Everything about Gen:Lock feels like a conscious marriage of east and west. Whether it’s modern military blockbusters mixed with the Japanese mecha genre or western computer animation mixed with the sensibility and attention to detail of hand-drawn anime, everything feels like a lovingly crafted amalgamation. And, for the most part it works really well, but some of Gen:Lock’s identity seems to get lost between the cracks of where the show’s two halves meet.
Gen:Lock is the second original animated series from Austin-based production company Rooster Teeth — whose first series RWBY has six seasons already. The show follows a band of young adults who have been tasked with becoming the first test pilots of new state-of-the-art mechs. The giant robots will provide a last line of defense for a rebel faction inside a future United States that seems to be ruled by a new mysterious government.
While it’s evident from the earliest moments that the show is set in the future of a slightly alternate world to our own, Gen:Lock plays things shockingly close to the vest with the story, keeping its details almost entirely hidden for the three episodes I watched. While further information about the world is sure to be doled out to the audience as the series continues, in the first few episodes the secrecy over the basic plot started to wear and become a source of irritation rather than intrigue. It’s difficult to care about saving the world when we don’t really know what that world looks like.
Thankfully, the pilots themselves prove far more interesting. Each one has a complex and growing relationship with the people around them and plenty of personal issues around the idea of piloting their mechs that they have to work out. The characters’ individual emotional arcs are made even better by the series’ all-star cast, including Michael B. Jordan as Julian Chase, the gifted and reckless leader; Maisie Williams as a pilot in training, and David Tennett as the scientist behind the new mechanized war machines. The actors seem more than happy to put their name behind the series and lend strong performances.
As with any show about giant fighting robots, spending time with the characters as they learn to trust one another and themselves is really only half of what the series has to offer. The other half, is all about robots hitting things.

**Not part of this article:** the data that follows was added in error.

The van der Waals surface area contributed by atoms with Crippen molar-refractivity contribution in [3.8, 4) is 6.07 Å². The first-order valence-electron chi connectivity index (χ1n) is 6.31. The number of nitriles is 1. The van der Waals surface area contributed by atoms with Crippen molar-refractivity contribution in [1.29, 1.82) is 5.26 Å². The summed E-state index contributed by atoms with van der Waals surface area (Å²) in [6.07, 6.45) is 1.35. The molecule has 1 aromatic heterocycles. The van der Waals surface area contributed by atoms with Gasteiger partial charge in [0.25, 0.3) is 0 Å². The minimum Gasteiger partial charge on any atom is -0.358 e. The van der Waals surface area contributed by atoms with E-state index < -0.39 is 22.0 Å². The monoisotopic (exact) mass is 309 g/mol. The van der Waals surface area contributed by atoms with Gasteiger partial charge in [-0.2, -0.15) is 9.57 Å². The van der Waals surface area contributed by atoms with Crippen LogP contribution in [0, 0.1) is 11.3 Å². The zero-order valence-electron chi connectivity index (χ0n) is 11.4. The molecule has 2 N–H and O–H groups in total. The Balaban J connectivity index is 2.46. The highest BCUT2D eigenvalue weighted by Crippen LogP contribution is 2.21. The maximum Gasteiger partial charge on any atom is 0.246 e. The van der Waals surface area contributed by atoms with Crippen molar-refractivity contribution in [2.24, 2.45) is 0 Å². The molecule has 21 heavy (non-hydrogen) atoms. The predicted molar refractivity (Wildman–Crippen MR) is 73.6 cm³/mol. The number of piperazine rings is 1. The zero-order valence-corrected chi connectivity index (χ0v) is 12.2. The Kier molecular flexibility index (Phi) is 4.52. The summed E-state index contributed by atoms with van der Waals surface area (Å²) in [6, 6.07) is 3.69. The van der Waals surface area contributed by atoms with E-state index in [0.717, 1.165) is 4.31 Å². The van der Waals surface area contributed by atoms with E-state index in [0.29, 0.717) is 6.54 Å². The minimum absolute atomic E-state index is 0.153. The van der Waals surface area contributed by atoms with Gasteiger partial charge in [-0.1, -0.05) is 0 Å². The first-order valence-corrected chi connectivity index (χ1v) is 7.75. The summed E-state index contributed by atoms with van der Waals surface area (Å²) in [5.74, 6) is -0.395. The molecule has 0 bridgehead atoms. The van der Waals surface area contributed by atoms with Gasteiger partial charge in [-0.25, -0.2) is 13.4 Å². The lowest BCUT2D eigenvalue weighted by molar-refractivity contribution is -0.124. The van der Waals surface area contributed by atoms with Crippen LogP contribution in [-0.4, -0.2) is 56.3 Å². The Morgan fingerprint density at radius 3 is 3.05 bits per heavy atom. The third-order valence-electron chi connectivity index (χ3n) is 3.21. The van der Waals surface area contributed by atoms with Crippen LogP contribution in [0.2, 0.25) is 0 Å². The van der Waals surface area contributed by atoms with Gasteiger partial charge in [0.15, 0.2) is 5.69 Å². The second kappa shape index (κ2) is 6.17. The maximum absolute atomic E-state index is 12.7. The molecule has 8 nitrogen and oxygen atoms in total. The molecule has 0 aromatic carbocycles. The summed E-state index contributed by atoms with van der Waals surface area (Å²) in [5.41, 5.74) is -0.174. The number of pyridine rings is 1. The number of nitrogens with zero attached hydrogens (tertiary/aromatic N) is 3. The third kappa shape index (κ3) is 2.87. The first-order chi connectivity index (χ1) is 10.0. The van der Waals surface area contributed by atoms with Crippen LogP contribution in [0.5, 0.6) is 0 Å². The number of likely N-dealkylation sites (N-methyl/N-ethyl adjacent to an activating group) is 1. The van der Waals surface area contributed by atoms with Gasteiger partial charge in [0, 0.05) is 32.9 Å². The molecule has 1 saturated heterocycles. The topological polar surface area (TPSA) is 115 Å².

In the best mecha series these moments of combat are really just a conductor for characters to channel their strongest emotions or come to personal realizations. The fights themselves revolve around the characters and the curve of the action bends itself around the arc that’s necessary for the characters. Instead, Gen:Lock’s fights in the first few episodes feel more like brief interludes.
Thankfully, at least, the fights are fantastic to look at, carefully planned and intricately choreographed by director Gray Haddock. They’re sequences that could have been taken directly from the blockbusters that helped inspire the series. But it’s a shame that they feel so disconnected from the character interactions that really make the series enjoyable.
To some extent this is due to the action-movie pieces of Gen:Lock’s DNA. In a blockbuster that only lasts a couple of hours, the idea of a plot that boils down to saving the day from the bad guys and their evil empire works perfectly. But a series that is a little more sparse with its details and asks audiences to stick around for hours on end has to have some kind of larger arc between the characters, or at least some kind of personal stakes.
The most interesting fight in Gen:Lock’s first three episodes comes with no robots in sight, as the series’ main characters are suddenly thrown face to face with a far stronger foe than themselves. It lends the conflict some actual stakes and lets the charming cast convey the very real fear of danger.
During the mech fights, Haddock does an excellent job of framing the conflicts from the perspective of some of the ordinary citizens the main characters are fighting to protect. It plays as a stark reminder of what the cost of these fights could be and the world the characters are fighting to protect. The only trouble is, the world isn’t what’s worth caring about here, it’s the characters fighting to protect it that really matter. As the young pilots continue to train in their mechs and grow in their abilities, some of these more personal narratives are sure to come out. But without some overarching thread of these characters’ growth it’s going to be difficult to care.
Like Neon Genesis Evangelion telling the stories of teens struggling with adolescence as they save the universe, the mecha genre has always been — like the giant robots themselves — a vehicle. A sort of trojan horse designed to tell smaller, more intimate stories disguised as world-ending battles. Gen:Lock already has the hard part of this down. At its heart, the show has a cast full of extremely likeable and interesting characters that already make it well worth watching. But it’s still missing a larger story that’s worth letting those characters tell.